Processing industries such as chemical and forest industries use a lot of raw materials in their production. The delivery of raw materials is mainly outsourced, and often carried out very independently by the supplier. In many cases, the supplier monitors the customer's container from his own computer and takes full responsibility of supplying the raw material to the customer as needed.
More independence results in more risks
A transport company takes care of the physical delivery of the raw material, and the responsibility of getting the right material to the right place lies on the driver's shoulders. Even though there usually is a person monitoring the delivery on-site, more and more often the driver operates all on his own and independently. Before loading, the driver may enter the system with his computer, load the raw material and then transport it to the customer's factory, where the driver once more enters the system and unloads the raw material into the process silo.
What could possibly go wrong?
The supplier is most likely to have access to folders full of operations instructions so the risks involved are hardly a question of incomplete information. In our example case, a driver arrived at a factory with a load of raw material. He asked the control room personnel where to unload and was given detailed information. He was also told to take the key for the unloading pipe from the wall, but the young driver rejected, and asked the control room personnel to give him the key in order to avoid any confusion.
That didn't work, though. While the driver was unloading, the silo's alarm suddenly went off because the silo was in fact already full. Some of the factory's staff arrived and noticed that the raw material had been unloaded into the wrong silo. Luckily, the factory's two production lines used the same raw material. Even so, problems did arise because the other silo was almost empty and came close to cause a complete stop of the production line. Fortunately, the supplier was able to provide enough new raw material to avoid the crisis situation.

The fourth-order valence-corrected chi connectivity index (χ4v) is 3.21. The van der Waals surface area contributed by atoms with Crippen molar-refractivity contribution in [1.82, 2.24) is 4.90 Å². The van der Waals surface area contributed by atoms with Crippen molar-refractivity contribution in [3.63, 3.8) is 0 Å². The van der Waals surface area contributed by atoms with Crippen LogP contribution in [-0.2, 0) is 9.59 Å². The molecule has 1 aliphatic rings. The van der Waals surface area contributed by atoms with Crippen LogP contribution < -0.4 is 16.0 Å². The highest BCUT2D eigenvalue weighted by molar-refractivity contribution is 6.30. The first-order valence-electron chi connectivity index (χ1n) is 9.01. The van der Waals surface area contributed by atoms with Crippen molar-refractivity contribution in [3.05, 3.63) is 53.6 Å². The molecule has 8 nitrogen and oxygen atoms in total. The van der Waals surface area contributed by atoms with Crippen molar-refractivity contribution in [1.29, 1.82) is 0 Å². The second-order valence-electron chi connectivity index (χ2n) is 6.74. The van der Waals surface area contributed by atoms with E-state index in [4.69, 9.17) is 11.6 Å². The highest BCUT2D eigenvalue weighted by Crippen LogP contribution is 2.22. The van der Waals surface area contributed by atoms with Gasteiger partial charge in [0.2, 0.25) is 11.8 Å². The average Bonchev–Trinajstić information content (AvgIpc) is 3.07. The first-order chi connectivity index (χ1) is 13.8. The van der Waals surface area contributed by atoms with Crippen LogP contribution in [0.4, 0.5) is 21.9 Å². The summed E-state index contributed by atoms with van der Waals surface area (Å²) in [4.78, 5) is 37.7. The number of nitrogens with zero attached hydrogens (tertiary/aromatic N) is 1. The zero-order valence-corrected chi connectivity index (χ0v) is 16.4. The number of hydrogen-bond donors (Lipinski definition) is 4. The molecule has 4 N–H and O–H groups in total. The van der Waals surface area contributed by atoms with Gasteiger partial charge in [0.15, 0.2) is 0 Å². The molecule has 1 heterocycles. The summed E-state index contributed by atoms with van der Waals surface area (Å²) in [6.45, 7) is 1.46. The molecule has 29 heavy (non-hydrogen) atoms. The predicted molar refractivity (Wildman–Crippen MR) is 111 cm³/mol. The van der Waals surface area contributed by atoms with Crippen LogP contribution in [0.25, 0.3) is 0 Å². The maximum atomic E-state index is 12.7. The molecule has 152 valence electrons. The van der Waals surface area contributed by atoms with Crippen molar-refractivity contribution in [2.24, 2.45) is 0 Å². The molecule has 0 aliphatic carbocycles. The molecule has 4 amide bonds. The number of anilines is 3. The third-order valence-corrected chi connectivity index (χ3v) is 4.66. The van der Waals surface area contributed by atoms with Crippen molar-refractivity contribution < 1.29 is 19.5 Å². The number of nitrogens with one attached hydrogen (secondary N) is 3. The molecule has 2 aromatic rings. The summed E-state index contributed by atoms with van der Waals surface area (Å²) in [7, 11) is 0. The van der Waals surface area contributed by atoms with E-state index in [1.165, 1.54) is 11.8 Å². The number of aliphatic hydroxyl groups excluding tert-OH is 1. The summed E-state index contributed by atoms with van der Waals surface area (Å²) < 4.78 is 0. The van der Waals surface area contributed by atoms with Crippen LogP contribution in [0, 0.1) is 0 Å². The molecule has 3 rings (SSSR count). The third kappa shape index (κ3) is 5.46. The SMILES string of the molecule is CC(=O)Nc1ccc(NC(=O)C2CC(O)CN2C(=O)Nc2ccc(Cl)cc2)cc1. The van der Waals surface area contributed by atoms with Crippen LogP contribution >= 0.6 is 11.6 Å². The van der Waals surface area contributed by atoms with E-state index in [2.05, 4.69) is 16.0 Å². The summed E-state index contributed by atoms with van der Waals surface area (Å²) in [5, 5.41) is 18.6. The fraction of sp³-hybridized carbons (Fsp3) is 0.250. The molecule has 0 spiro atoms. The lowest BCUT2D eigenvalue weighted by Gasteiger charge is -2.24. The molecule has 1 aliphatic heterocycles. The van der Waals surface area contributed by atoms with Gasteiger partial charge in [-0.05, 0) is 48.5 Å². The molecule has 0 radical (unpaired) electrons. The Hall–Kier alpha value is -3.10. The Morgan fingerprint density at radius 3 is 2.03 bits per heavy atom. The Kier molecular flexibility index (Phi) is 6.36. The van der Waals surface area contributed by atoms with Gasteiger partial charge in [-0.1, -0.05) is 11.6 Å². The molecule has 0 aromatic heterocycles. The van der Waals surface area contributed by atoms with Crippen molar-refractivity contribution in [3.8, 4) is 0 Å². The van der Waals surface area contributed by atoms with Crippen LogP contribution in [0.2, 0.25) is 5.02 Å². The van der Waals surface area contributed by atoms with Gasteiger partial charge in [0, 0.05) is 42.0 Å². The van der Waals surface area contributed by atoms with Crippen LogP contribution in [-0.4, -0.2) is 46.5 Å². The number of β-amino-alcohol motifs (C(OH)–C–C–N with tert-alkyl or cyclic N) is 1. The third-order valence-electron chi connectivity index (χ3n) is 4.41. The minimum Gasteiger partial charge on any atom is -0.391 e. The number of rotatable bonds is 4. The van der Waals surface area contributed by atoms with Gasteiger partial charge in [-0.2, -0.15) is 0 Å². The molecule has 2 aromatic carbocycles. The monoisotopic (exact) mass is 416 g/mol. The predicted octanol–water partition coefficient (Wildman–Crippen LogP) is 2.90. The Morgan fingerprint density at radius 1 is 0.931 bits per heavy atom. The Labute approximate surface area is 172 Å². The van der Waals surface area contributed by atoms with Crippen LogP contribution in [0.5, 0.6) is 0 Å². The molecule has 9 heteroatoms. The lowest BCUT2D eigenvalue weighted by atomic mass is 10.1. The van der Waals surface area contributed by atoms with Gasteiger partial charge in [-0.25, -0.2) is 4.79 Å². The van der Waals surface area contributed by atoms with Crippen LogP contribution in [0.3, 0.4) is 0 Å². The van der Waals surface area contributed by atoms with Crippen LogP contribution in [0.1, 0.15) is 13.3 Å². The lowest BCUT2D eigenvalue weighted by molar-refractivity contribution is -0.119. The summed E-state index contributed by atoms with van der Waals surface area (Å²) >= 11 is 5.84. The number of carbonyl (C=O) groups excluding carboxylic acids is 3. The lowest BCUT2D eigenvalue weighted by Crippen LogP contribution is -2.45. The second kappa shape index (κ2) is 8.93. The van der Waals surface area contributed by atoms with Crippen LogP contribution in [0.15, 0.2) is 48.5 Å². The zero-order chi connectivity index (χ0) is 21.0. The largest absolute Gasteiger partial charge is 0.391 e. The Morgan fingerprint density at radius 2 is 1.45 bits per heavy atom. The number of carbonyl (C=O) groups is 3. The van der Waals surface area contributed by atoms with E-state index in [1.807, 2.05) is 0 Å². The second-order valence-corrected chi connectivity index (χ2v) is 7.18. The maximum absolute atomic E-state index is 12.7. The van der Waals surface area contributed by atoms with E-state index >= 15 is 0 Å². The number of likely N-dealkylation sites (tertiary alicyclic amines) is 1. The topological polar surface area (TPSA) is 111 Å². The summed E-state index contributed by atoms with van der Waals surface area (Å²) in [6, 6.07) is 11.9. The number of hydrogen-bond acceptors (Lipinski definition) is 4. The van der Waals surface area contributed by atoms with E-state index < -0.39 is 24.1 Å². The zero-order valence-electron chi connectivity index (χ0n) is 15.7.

Instructive operating environment helps to eradicate human error
The correct operating environment is vital for eradicating human error. One should never assume that information flows automatically within the companies and written instructions is all you need. Problems are bound to arise when a person has a large field of operations, which is particularly common in the area of logistics. One driver may have hundreds of different destinations and can't carry a library of instructions for all of them with him.
However, providing an instructive and informative operating environment may reduce the risks of human error significantly. Maps, marked roadways, traffic planning and clear operating instructions are the prerequisites for safe and high-quality operations. We carried out a study of the loading and unloading areas through the eyes of a driver, and noticed that many places have important shortcomings. For example, the markings of the loading and unloading pipes or the silos were missing. Due to a lack of instructions, the drivers appeared to be straying around the factory areas.
Breaking the routines improves attention
In addition to the shortcomings in operating environments, the lack of attention also causes risks of human error. The attention of the driver decreases as his routines get fixed, but "I have always done it this way" is a scant comfort when the operation goes wrong. In fact, a dull and repeating daily routine may comprise the worst risk for high-quality operations. Stopping the operations in a critical place is a proven method for increasing the attention.
Even though the result was not as planned in our example case, locking and having to use a key are some simple ways to stop the human operations at the right time and direct thoughts and focus towards the essential. In a critical moment, this precaution may be just enough to prevent a major loss.